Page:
One of the most interesting aspects of the study was the walker delay.  A comparable traffic signal delay to the two roundabouts the authors stated would be 30 seconds while at the two lane roundabout the delay was 9 seconds and at the single lane roundabout 2 seconds.  The one lane roundabout was described as being in a "residential" area with 83 percent of drivers yielding to walkers.  The two-lane roundabout was described as being in a "suburban" area and 45 percent of drivers yielded to walkers.

My comment on the listserv to the study sent today was:

Not sure there are surprises here. What we know about walker--and bicyclist safety for that matter with no walkers and one bicyclist  fatality at a partially roundaboutized Los Altimatos Circle--is that the US/Canada roundies with all their early variations from current practice appear to be hitting the mark set by France with a walker fatality every 15,000 or so roundabout years.

This record so far surpasses signed/traffic signal performance that little regard (Lost Altimatos, again, a good example) can be given to safety at most existing roundabouts, rather it is more important to get more on the ground and access the 30% or so extra reduction in walker crash rates which come in all roundabouts once a certain (unknown) density of roundies occurs.  Of course, again, no one in the world has taken the effort to identify the crash reduction by mode out at incremental distances to a quarter mile from the center of roundabouts, i.e., the point where the traffic calming effect ends. 

The basic rules of roundabout design continue to apply for walkers and bicyclists--the smaller the roundabout the lower the speeds, the safer for non-motorized users. Wallwork ramps at entry/exits [for bicyclists to exit/enter rather than continuing through on the circular roadway.]x
Regarding yielding rates which clearly make little difference in  roundabout safety--roundabouts are by definition safe for walkers and bicyclists versus alternatives--regardless of yielding rates, just look at the overall safety record. 

My view on those persons with severe visual handicap continues that current street designs for them except in two cases remain unsafe at any speed--roundabouts or no but certainly for signs and signals.  (Remember US fatality rates for walkers and bicyclists are a few hundred percent higher than in urban Germany and the Netherlands--see Jean Pucher study on this).  Those with severe visual handicap can only be provided access in two cases:  (1) shared space and (2) use of a combination of traffic calming techniques (usually with roundabouts) reducing vehicle speeds to about 10 mph and below.  Incidentally, James Kunstler pointed to only three street malls in the U.S.--Burlington, VT Church Street Marketplace (where I am right now), Pearl Street Mall in Boulder and Santa Monica.  One of the first, Sparks Street in Ottawa still struggles, in my view because the lack of sufficient nearby parking and residential housing.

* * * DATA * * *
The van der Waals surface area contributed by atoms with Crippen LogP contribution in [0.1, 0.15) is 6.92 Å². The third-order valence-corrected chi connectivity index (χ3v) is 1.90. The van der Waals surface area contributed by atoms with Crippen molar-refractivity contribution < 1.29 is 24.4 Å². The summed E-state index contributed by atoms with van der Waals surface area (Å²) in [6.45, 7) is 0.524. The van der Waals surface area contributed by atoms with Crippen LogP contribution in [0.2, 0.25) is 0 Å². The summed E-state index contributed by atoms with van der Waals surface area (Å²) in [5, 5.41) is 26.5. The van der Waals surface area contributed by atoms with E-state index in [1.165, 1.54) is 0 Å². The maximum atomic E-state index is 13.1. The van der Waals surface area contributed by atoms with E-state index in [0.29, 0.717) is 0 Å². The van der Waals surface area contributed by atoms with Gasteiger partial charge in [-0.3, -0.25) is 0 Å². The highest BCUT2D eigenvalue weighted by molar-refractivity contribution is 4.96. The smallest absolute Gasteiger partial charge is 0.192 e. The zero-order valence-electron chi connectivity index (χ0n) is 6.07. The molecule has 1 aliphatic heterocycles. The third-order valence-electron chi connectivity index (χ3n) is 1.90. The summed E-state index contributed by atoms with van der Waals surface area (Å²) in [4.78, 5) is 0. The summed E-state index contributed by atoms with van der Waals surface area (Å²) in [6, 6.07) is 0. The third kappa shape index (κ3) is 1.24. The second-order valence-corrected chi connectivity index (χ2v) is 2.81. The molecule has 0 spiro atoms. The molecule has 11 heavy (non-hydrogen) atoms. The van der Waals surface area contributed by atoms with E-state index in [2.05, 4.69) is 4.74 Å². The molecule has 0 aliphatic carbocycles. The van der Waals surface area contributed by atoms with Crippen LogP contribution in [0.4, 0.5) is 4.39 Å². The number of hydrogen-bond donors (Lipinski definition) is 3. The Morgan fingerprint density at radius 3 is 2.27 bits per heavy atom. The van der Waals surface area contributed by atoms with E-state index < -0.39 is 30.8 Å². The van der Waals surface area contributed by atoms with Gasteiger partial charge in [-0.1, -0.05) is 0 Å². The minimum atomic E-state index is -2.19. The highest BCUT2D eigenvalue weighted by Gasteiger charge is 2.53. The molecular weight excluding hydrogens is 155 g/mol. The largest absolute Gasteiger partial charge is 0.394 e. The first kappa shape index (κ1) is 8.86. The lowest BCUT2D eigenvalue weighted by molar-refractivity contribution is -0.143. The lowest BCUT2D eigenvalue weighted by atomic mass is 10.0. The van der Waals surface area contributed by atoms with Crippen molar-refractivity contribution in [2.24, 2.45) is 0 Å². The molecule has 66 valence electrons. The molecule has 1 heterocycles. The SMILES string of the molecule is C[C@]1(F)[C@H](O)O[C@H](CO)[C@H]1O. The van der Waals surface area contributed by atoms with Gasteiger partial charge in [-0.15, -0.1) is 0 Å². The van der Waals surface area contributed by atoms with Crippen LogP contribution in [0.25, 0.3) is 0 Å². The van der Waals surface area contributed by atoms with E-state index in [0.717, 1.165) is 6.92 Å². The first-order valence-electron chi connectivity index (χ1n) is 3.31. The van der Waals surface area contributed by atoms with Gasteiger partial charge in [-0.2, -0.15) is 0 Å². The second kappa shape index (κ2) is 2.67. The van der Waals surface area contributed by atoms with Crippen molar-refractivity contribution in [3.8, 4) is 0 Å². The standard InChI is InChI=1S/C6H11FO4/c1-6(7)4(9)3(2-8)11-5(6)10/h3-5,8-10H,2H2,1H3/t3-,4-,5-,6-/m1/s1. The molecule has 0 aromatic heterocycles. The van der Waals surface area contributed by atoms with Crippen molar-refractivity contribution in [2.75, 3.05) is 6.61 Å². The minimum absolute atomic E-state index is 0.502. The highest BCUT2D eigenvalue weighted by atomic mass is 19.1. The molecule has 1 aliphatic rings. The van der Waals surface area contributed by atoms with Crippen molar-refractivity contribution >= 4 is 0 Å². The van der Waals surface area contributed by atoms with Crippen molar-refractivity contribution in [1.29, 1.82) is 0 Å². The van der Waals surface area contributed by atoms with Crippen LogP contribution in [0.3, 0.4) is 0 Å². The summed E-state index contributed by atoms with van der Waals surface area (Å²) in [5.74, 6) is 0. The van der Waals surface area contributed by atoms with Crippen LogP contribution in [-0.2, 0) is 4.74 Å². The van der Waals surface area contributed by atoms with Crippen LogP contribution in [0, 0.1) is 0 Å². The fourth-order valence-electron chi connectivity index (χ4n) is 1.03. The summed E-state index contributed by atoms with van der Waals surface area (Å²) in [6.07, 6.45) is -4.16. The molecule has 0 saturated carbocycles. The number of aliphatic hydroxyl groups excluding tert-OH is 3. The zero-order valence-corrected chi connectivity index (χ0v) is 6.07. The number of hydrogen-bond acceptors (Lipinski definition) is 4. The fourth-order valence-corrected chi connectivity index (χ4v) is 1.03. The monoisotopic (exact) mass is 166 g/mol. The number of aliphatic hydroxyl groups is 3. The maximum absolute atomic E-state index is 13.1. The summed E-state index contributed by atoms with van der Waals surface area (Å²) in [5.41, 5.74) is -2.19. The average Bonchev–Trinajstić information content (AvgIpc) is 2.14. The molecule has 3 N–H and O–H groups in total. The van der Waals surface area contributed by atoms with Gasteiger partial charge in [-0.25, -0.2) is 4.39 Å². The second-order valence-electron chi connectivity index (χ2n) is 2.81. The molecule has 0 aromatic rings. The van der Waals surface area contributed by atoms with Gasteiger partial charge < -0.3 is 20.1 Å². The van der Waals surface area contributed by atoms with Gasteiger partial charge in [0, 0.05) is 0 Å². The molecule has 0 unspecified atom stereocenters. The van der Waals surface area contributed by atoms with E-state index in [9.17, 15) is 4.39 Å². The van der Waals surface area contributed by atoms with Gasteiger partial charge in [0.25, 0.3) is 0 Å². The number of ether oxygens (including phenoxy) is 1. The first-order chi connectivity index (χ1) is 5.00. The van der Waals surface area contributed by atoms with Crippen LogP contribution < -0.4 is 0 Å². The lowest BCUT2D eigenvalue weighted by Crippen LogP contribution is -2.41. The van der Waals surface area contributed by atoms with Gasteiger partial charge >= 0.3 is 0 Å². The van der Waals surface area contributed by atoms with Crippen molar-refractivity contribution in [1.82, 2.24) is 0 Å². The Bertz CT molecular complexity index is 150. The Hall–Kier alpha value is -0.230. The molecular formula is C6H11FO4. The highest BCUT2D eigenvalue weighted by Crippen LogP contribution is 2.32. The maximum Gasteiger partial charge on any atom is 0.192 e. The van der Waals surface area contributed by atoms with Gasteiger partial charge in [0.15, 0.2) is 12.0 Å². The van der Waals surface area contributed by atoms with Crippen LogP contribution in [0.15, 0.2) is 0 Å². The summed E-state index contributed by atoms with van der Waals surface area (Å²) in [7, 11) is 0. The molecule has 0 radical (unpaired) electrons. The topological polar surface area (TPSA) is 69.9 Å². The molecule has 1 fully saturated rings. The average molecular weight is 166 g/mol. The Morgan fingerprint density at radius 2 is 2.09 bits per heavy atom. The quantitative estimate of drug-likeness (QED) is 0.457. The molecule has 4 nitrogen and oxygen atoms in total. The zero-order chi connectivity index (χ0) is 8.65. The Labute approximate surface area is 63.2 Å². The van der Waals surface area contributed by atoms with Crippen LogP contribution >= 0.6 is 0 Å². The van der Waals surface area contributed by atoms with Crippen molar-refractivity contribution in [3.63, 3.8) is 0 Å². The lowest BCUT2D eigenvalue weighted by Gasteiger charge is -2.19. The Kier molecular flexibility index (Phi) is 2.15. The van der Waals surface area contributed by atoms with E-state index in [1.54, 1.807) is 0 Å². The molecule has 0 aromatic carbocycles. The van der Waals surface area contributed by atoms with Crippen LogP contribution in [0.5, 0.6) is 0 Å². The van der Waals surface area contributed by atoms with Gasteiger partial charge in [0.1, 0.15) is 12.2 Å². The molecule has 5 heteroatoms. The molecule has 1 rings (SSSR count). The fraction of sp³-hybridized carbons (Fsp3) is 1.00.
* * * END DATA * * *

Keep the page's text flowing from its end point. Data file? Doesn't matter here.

Thursday, November 8, 2012


A Seven Days article regarding the desire of merchants adjacent to the Church Street Marketplace evoked my letter below referencing my long held belief that converting adjacent space along cross streets outward from the edge of the Marketplace a great deal of sense--"shared space" with a mix of vehicles and walkers can easily be installed with benefits for all.   The Marketplace businesses themselves are understandably cool to this idea because the side street merchants are not included in the special tax district which funds various activities on the Marketplace.  My suggestion is to seek a middle ground on the issue and move forward with "shared space" where appropriate.  This letter was not published by Seven Days:

Agree with side street merchants push for an enhanced connection from the Marketplace onto College, Bank and Cherry Streets as a natural step economically beneficial to all. This "pushout" approach particularly makes sense on Cherry where constant bus runs flows end with the new transit center. I made a strong comment on the PlanBTV that the “shared space” where vehicles and walkers mix comfortably at Marketplace street crossings can be carefully expanded east and west with similar paving and side area treatments. (Check out “shared space” through a google.) This works for traffic and enhances the fronting businesses. Yes, this will increase economic vitality of side areas but the presence of slow though yielding vehicle traffic means less realistically per square foot sales potential than similar stores on the Marketplace proper. The Marketplace needs to recognize side street businesses cannot be expected to pay the same rate of support they are required to do. A compromise figure can certainly be found. This becomes win-win as the Marketplace overall becomes more attractive to shoppers with enhanced side areas leading into the original--still remarkable after all these years--Marketplace areas.

Tuesday, October 30, 2012



The evidence nears a mountainous level the auto age already turns toward a surging shift to public transportation, walking and bicycling. Isolating data on journey-to-work shows roughly 23 percent, one of four, of Montpelier, Barre and Berlin workers employed in Burlington traveling to that City on Link commuter buses operated by the Chittenden Country Transportation Authority (CCTA).